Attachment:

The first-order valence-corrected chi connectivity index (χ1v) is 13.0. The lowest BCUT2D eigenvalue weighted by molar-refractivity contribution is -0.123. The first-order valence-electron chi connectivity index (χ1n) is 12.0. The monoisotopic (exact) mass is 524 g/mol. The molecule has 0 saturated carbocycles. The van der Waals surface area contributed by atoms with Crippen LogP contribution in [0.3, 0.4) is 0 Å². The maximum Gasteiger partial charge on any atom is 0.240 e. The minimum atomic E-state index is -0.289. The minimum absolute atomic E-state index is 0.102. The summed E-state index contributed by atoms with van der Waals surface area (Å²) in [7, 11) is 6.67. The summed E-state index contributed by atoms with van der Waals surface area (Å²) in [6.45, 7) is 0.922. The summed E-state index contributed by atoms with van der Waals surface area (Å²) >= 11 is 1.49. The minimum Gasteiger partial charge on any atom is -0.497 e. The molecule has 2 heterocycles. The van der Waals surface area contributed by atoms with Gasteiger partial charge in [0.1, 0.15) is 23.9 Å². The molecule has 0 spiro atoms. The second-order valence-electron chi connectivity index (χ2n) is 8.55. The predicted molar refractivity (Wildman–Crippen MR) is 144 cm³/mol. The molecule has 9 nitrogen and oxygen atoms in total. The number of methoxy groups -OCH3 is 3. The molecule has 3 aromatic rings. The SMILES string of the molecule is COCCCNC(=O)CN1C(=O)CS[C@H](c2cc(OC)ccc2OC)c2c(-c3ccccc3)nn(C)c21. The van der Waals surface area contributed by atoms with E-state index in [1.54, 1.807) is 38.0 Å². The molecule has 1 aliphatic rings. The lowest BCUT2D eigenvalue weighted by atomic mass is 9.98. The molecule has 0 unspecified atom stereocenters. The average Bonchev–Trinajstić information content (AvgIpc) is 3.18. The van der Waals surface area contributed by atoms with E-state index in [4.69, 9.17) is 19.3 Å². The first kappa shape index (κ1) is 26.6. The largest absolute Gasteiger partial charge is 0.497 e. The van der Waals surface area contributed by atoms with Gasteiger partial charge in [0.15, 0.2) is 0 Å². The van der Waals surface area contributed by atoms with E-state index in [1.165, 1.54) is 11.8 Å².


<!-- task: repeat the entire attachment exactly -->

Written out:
The first-order valence-corrected chi connectivity index (χ1v) is 13.0. The lowest BCUT2D eigenvalue weighted by molar-refractivity contribution is -0.123. The first-order valence-electron chi connectivity index (χ1n) is 12.0. The monoisotopic (exact) mass is 524 g/mol. The molecule has 0 saturated carbocycles. The van der Waals surface area contributed by atoms with Crippen LogP contribution in [0.3, 0.4) is 0 Å². The maximum Gasteiger partial charge on any atom is 0.240 e. The minimum atomic E-state index is -0.289. The minimum absolute atomic E-state index is 0.102. The summed E-state index contributed by atoms with van der Waals surface area (Å²) in [7, 11) is 6.67. The summed E-state index contributed by atoms with van der Waals surface area (Å²) in [6.45, 7) is 0.922. The summed E-state index contributed by atoms with van der Waals surface area (Å²) >= 11 is 1.49. The minimum Gasteiger partial charge on any atom is -0.497 e. The molecule has 2 heterocycles. The van der Waals surface area contributed by atoms with Gasteiger partial charge in [0.1, 0.15) is 23.9 Å². The molecule has 0 spiro atoms. The second-order valence-electron chi connectivity index (χ2n) is 8.55. The predicted molar refractivity (Wildman–Crippen MR) is 144 cm³/mol. The molecule has 9 nitrogen and oxygen atoms in total. The number of methoxy groups -OCH3 is 3. The molecule has 3 aromatic rings. The SMILES string of the molecule is COCCCNC(=O)CN1C(=O)CS[C@H](c2cc(OC)ccc2OC)c2c(-c3ccccc3)nn(C)c21. The van der Waals surface area contributed by atoms with E-state index in [1.54, 1.807) is 38.0 Å². The molecule has 1 aliphatic rings. The lowest BCUT2D eigenvalue weighted by atomic mass is 9.98. The molecule has 0 unspecified atom stereocenters. The average Bonchev–Trinajstić information content (AvgIpc) is 3.18. The van der Waals surface area contributed by atoms with E-state index in [4.69, 9.17) is 19.3 Å². The first kappa shape index (κ1) is 26.6. The largest absolute Gasteiger partial charge is 0.497 e. The van der Waals surface area contributed by atoms with Gasteiger partial charge in [0.15, 0.2) is 0 Å². The van der Waals surface area contributed by atoms with E-state index in [1.165, 1.54) is 11.8 Å².